The paradox of being a perfectionist is that you are always confronted with imperfection. The perfectionist will never focus on what is perfect, only on what is not.
To further complicate things, perfection, when accounting for individual perspective, becomes multiple, ever changing, and imperfect in its perfection. When observed through enough lenses, all aspects of the universe attain a level of complexity reaching incomprehensible, and therein lies the art of the sublime, an art of conflict and infinities.
Immanuel Kant writes, “The Beautiful in nature is connected with the form of the object, which consists in having boundaries. The Sublime, on the other hand, is to be found in a formless object, so far as in it or by occasion of it boundlessness is represented, and yet its totality is also present to thought.” To comprehend the formless demands a capacity of imagination greater than the direct senses.
Kant continues, “[The feeling of the Sublime] is a pleasure that arises only indirectly; viz. it is produced by the feeling of a momentary checking of the vital powers and a consequent stronger outflow of them, so that it seems to be regarded as emotion,—not play, but earnest in the exercise of the Imagination.—Hence it is incompatible with charms; and as the mind is not merely attracted by the object but is ever being alternately repelled, the satisfaction in the sublime does not so much involve a positive pleasure as admiration or respect, which rather deserves to be called negative pleasure.” (Critique of Judgement)
In confrontation with the sublime, reason is mixed with emotion and imagination, and it is this confusing delight I search out. Perfection is whole, instinctively pleasing, and in that wholeness it is limited, finite. It is imperfection which opens our perception to a density of information and possibility that approaches the infinite.
Perfection is a habit, reinforced by society's desire for stability. If ever there is an impossibility to escape from society's habits, we arrive in the realm of Tragedy.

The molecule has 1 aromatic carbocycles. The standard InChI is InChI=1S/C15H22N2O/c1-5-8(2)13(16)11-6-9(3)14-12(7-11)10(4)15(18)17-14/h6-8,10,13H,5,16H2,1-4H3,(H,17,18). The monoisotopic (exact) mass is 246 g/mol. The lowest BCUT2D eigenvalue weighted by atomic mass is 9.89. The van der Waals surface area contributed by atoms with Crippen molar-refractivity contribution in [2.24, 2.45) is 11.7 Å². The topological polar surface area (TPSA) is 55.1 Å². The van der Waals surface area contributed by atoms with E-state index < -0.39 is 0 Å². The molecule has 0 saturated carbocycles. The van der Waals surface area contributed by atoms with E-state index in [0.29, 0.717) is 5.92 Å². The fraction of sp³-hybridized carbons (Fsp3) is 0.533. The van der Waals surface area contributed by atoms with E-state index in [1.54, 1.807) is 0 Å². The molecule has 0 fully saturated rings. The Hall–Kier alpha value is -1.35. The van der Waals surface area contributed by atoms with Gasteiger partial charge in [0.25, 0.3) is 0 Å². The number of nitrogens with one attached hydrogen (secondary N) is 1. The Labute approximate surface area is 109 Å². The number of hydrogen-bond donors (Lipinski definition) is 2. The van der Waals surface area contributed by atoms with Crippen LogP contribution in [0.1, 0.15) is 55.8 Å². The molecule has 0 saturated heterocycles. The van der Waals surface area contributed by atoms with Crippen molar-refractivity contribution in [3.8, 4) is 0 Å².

“No one pretends society does not need its ranks, its orders, its tables of laws, its admonitions, its amnesias, its pathetic choruses, its preposterous teachers, its grinning governors, its unrevealing revelations, its tattoos debates; we state only that the tragic protagonist utters in his extremity the horror of the fact he is condemned to society, and that death alone is the exit. What he cannot know is whether death is a society also…” (Howard Barker, Death, the One, and the Art of Theater).
To attempt to escape the hidden distortions of social conditioning, I seek situations outside of ‘normal’ social contexts, and even to escape the normalcy of my own body's movements. The stage, a place historically used for stepping outside of society's rules, opens otherwise unseen possibilities to explore human relationships to the self, other, and environment. There we breach the subjects of identity, body, and nature.
In the art studio, I turn canvases into stages, where every mark added is an action performed on another body. In following the intentions of my own actions, every painting becomes a narrative. The canvas is a place to ask questions, to externalize internal struggles. Thoughts are transformed into action, are transformed into marks, creating a reaction, resulting in new thoughts. Artworks are cycles of thinking, creating, erasing, reconstructing where thoughts become simultaneously internal and external, in mind, senses and action.